DNA sequence accounts for the majority of disease heritability, including cancer. Yet, not all familial cancer cases can be explained by genetic factors. It is becoming clear that environmentally induced epigenetic inheritance occurs and that the progeny's traits can be shaped by parental environmental experiences. In humans, epidemiological studies have implicated environmental toxicants, such as the pesticide DDT, in intergenerational cancer development, including breast and childhood tumors. Here, we show that the female progeny of males exposed to DDT in the pre-conception period have higher susceptibility to developing aggressive tumors in mouse models of breast cancer. Sperm of DDT-exposed males exhibited distinct patterns of small non-coding RNAs, with an increase in miRNAs and a specific surge in miRNA-10b levels. Remarkably, embryonic injection of the entire sperm RNA load of DDT-exposed males, or synthetic miRNA-10b, recapitulated the tumor phenotypes observed in DDT offspring. Mechanistically, miR-10b injection altered the transcriptional profile in early embryos with enrichment of genes associated with cell differentiation, tissue and immune system development. In adult DDT-derived progeny, transcriptional and protein analysis of mammary tumors revealed alterations in stromal and in immune system compartments. Our findings reveal a causal role for sperm RNAs in environmentally induced inheritance of cancer predisposition and, if confirmed in humans, this could help partially explain some of the "missing heritability" of breast, and other, malignancies.
2023-02-05·Advanced healthcare materials
Enhancing the Management of Metastatic Tumors by Robust Co-delivery of 5-fluorouracil/microRNA-10b inhibitor Using EGFR-targeted Nanovehicles.
作者: Di Wang ; Liwei Wang ; Liming Zheng ; Jiaxin Chen ; Wei Zhang ; Wei Zhou ; Xiaobo Yang ; Lifeng Jiang ; Xiaoqiang Jin ; Xiaohua Yu ; Xin Liu ; Heng Chen ; Jianbin Xu
Invasion and metastasis of colorectal cancer (CRC) are the leading causes of death of patients with CRC. 5-fluorouracil (5-FU) has been widely used in clinic practice as the basic chemotherapy drug for CRC. However, it is inefficient in inhibiting tumor metastasis. microRNA-10b (miR-10b) is uninvolved in regulating the growth of primary tumors; however, it could induce early tumor metastases and is a key regulator of chemotherapeutic resistance to 5-FU. We previously developed a multifunctional nanovehicle that can carry small molecule drugs not only through the hydrophobic pockets of conjugated β-cyclodextrin (β-CD) but also through electrostatic interaction between the conjugated peptides and cargo siRNA to target functional genes. In this study, we employed a nanovehicle, named GCD, with EGFR-targeted characteristics to simultaneously deliver chemotherapeutic (5-FU) and nucleotide (miR-10b inhibitor) drugs to distinct targets in CRC. Our data showed that the co-delivery of 5-FU and anti-miR-10b can be effectively applied to the targeted EGFR-overexpressed CRC, particularly inhibiting the metastasis of CRC in vitro and in vivo. Furthermore, we evaluated the therapeutic effect of this combination on a tumor xenograft model derived from patients with CRC. Taken together, this study may provide insights into the inhibition of tumor growth and metastasis simultaneously. This article is protected by copyright. All rights reserved.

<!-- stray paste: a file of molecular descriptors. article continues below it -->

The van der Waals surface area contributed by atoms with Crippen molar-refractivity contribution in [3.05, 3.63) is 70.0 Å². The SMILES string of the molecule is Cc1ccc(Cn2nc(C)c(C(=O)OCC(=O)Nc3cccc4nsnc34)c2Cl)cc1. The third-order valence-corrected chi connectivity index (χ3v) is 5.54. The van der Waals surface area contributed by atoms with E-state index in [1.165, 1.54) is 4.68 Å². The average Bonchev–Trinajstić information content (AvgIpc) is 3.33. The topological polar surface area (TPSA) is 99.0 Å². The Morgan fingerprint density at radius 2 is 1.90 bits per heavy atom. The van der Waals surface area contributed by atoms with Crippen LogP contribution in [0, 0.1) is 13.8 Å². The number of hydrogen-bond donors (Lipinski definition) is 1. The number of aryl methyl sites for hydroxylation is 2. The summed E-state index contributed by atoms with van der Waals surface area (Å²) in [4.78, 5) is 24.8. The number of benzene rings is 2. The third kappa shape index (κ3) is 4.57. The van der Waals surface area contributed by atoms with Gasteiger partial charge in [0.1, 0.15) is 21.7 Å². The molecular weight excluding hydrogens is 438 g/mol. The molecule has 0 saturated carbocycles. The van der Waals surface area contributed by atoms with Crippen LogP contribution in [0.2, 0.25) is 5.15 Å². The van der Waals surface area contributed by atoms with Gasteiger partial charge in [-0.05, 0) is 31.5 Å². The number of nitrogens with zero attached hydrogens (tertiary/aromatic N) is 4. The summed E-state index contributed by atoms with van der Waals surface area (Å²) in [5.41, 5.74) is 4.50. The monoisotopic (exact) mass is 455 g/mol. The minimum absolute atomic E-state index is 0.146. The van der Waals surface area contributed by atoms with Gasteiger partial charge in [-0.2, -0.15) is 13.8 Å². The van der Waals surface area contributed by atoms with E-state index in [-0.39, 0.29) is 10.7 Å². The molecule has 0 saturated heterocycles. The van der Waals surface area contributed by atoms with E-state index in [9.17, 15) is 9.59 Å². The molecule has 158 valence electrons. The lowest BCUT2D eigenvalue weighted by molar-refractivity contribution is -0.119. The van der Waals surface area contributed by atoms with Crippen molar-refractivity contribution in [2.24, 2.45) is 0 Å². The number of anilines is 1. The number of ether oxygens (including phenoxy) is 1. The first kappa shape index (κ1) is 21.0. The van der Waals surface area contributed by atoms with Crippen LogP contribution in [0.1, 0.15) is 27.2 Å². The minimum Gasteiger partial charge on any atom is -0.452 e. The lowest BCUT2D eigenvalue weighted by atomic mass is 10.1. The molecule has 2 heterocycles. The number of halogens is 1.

Further Supporting TTX-MC138 Application in Metastatic CancerBOSTON, July 31, 2023 (GLOBE NEWSWIRE) -- TransCode Therapeutics, Inc. (NASDAQ: RNAZ), the RNA oncology company committed to more effectively treating cancer using RNA therapeutics, announced today positive results with its lead therapeutic candidate, TTX-MC138, in non-human primates (NHPs), showing that the therapeutic effectively engaged its target and showed favorable pharmacokinetics and tissue distribution. In the study, non-human primates (n = 4) were injected with a microdose of radiolabeled TTX-MC138 and imaged by positron emission tomography-magnetic resonance imaging (PET-MRI) to determine the pharmacokinetics and tissue distribution of the therapeutic. In addition, the pharmacodynamic activity of radiolabeled TTX-MC138 following a microdose injection was determined by measuring inhibition of the therapeutic target, miRNA-10b, using qRT-PCR. TTX-MC138 demonstrated a long circulation half-life and tissue distribution consistent with hepatic clearance. Importantly, even at a microdose, the therapeutic showed lasting activity and significantly inhibited its target, miRNA-10b, known to be a driver of metastatic progression in a number of cancers. Data from the NHP study were incorporated into a Drug Metabolism and Pharmacokinetics (DMPK) model, intended to model human exposure to TTX-MC38. The model predicted a long circulation and tissue distribution in humans, similar to results seen in preclinical studies of cancer in which complete regressions of metastatic disease were seen. TTX-MC138 consists of an iron oxide nanocarrier conjugated to a nucleic acid designed to inhibit the oncogenic RNA, microRNA-10b. MiRNA-10b is described as the master regulator of cancer progression in a number of advanced solid tumors. TransCode believes that TTX-MC138 could become a treatment for many of these cancers. Administration of TTX-MC138 has resulted in complete regression of metastatic disease in mouse models of pancreatic and breast cancer. In addition, TTX-MC138 was successfully delivered and demonstrated preliminary efficacy in a case study of spontaneous feline mammary carcinoma. TransCode’s Chief Technology Officer, Zdravka Medarova, commented, “The latest data obtained in non-human primates support the application of TTX-MC138 for the treatment of metastatic cancer. The wealth of pre-clinical evidence pointing towards miRNA-10b’s critical role in metastatic progression across most major cancer types suggests that being able to inhibit miRNA-10b in patients with advanced disease could have a dramatic impact on their disease.” “The success of the non-human primate study further de-risks our TTX-MC138 program. Our Phase 0 trial also involves a single microdose of radiolabeled TTX-MC138 followed by noninvasive PET-MRI. Given the similarities between humans and non-human primates relative to anatomy, physiology, and molecular biology, we anticipate comparable results in trial patients to those predicted by the DMPK model in the NHP studies,” added Michael Dudley, Chief Executive Officer of TransCode. The study was done in collaboration with Dr. Peter Caravan, co-director of the Institute for Innovation in Imaging (I3) at Massachusetts General Hospital and a Professor of Radiology at the Athinoula A. Martinos Center for Biomedical Imaging at the Massachusetts General Hospital and Harvard Medical School. TransCode is enrolling patients in a first-in-human clinical trial with TTX-MC138 in patients with advanced solid cancers (https://clinicaltrials.gov/study/NCT05908773?spons=transcode&rank=1). In this clinical trial, up to 12 patients will be given a single microdose of radiolabeled TTX-MC138 followed by noninvasive PET-MRI. The trial is intended to quantify the amount of TTX-MC138 delivered to metastatic lesions and the pharmacokinetics of the therapeutic candidate in cancer patients. The trial could yield important data regarding TTX-MC138 delivery to clinical metastases that could inform dose selection, dosing frequency, and patient selection to expedite the path to success in later stage clinical trials. This trial is not intended to have therapeutic efficacy. About TransCode Therapeutics TransCode is an RNA oncology company created on the belief that cancer can be more effectively treated using RNA therapeutics. Using its iron oxide nanoparticle delivery platform, the Company has created a portfolio of drug candidates designed to target a variety of tumor types with the objective of significantly improving patient outcomes. The Company’s lead therapeutic candidate, TTX-MC138, is focused on treating metastatic cancer, which is believed to cause approximately 90% of all cancer deaths totaling over nine million per year worldwide. The Company believes that TTX-MC138 has the potential to dramatically improve clinical outcomes in a range of cancers, including breast, pancreatic, ovarian and colon cancer, glioblastomas and others. Another of the Company’s drug candidates, TTX-siPDL1, focuses on treating tumors by targeting a protein called Programmed death-ligand 1 (PD-L1). TransCode also has three cancer-agnostic programs: TTX-RIGA, an RNA–based agonist of the retinoic acid-inducible gene I designed to drive an immune response in the tumor microenvironment; TTX-CRISPR, a CRISPR/Cas9–based therapy platform for the repair or elimination of cancer-causing genes inside tumor cells; and TTX-mRNA, an mRNA-based platform for the development of cancer vaccines designed to activate cytotoxic immune responses against tumor cells. Forward-Looking Statements This release contains “forward-looking statements” within the meaning of the Private Securities Litigation Reform Act of 1995, including, without limitation, statements concerning the results of preclinical studies of TTX-MC138 in breast cancer and other tumor types, statements concerning expected clinical results of TransCode’s therapeutic candidates, statements concerning the results of RNA research, statements concerning the potential for treating cancer with RNA therapeutics, statements concerning the timing and outcome of expected regulatory filings and clinical trials, including the planned first-in-human study of TTX-MC138, and whether this study will demonstrate proof-of-mechanism, and statements concerning TransCode’s portfolio of drug candidates and TTX technology platform generally. Of note, a Phase 0 clinical trial is an exploratory study, conducted under an exploratory Investigational New Drug (eIND) application. Exploratory IND studies usually involve very limited human exposure to a therapeutic candidate to evaluate mechanism of action in order to inform potential clinical evaluation in future clinical studies, but otherwise have no therapeutic intent. Any forward-looking statements in this press release are based on management’s current expectations of future events and are subject to a number of risks and uncertainties that could cause actual results to differ materially and adversely from those set forth in or implied by such forward-looking statements. These risks and uncertainties include, but are not limited to: the risk associated with drug discovery and development; the risk that the results of our planned clinical trials will not be consistent with our pre-clinical studies or expectations; risks associated with the timing and outcome of TransCode’s planned regulatory submissions; risks associated with TransCode’s planned clinical trials for its product candidates; risks associated with obtaining, maintaining and protecting intellectual property; risks associated with TransCode’s ability to enforce its patents against infringers and defend its patent portfolio against challenges from third parties; the risk of competition from other companies developing products for similar uses; risks associated with TransCode’s financial condition and its need to obtain additional funding to support its business activities, including TransCode’s ability to continue as a going concern; risks associated with TransCode’s dependence on third parties; and risks associated with the COVID-19 coronavirus. For a discussion of these and other risks and uncertainties, and other important factors, any of which could cause TransCode’s actual results to differ from those contained in or implied by the forward-looking statements, see the section entitled “Risk Factors” in TransCode’s Annual Report on Form 10-K for the year ended December 31, 2022, as well as discussions of potential risks, uncertainties and other important factors in any subsequent TransCode filings with the Securities and Exchange Commission. All information in this press release is as of the date of the release; TransCode undertakes no duty to update this information unless required by law. For more information, please contact: TransCode Therapeutics, Inc.Alan Freidman, VP Investor Relationsalan.firstname.lastname@example.org